So much rides on what will happen in Singapore on Tuesday. So much depends on how the meeting between Mr Trump and Mr Kim goes. But New Zealand, like the rest of the world need to be realistic about the prospects. We also need to harbour a healthy doubt until verified by neutral sources that Kim has indeed kept his promises made in the last few months.

I certainly have my doubts. Mr Trump is reactionary. Mr Kim is calculating. Mr Trump has the most powerful military in the world, but needs to be mindful of South Korea, whose capital Seoul is within artillery range of North Korean guns. Mr Kim’s military might be short on equipment, poorly trained and led, but it has the vast power of the Chinese People’s Liberation Army to prop it up.

Not I believe war is going to break out. I don’t, but much as I would like to see the Korean peninsula become a nuclear free zone I do not believe that this is going to happen.

How do we know that Mr Trump’s presidential body guards and Kim’s guards will not have a fight? How do we know that one or the other will simply not turn up on the day and leave Singapore looking really embarrassed at having this fall over flat for no fault of their own?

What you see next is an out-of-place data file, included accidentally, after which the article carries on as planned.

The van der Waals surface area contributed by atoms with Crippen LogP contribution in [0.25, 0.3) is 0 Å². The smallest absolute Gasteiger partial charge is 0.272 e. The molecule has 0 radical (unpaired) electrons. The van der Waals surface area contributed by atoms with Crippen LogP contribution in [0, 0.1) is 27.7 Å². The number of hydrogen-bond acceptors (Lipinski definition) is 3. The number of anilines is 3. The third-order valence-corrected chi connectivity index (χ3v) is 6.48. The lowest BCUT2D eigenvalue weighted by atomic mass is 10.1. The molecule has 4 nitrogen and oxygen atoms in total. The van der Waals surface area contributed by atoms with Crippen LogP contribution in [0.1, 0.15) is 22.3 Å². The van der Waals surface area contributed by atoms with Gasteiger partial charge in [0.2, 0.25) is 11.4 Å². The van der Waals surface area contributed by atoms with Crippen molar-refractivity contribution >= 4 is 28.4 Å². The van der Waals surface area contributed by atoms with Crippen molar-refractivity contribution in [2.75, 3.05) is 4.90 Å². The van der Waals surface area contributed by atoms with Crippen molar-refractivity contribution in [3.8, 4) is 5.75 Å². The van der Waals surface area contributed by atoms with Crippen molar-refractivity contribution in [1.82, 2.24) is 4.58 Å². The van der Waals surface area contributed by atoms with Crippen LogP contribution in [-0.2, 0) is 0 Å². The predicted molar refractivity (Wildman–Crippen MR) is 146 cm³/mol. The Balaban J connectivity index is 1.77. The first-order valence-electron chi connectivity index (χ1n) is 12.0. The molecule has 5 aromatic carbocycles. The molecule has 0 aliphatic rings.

I do not believe that the purported closure of Punggye-ri nuclear testing facility actually went ahead. How do we know that the explosions caught on video were actually at the Punggye-ri site? And if they were? How do we know that these buildings – some of which looked more like domestic tool sheds or something one might have done pottery in – were actually used for nuclear weapons purposes? We do not.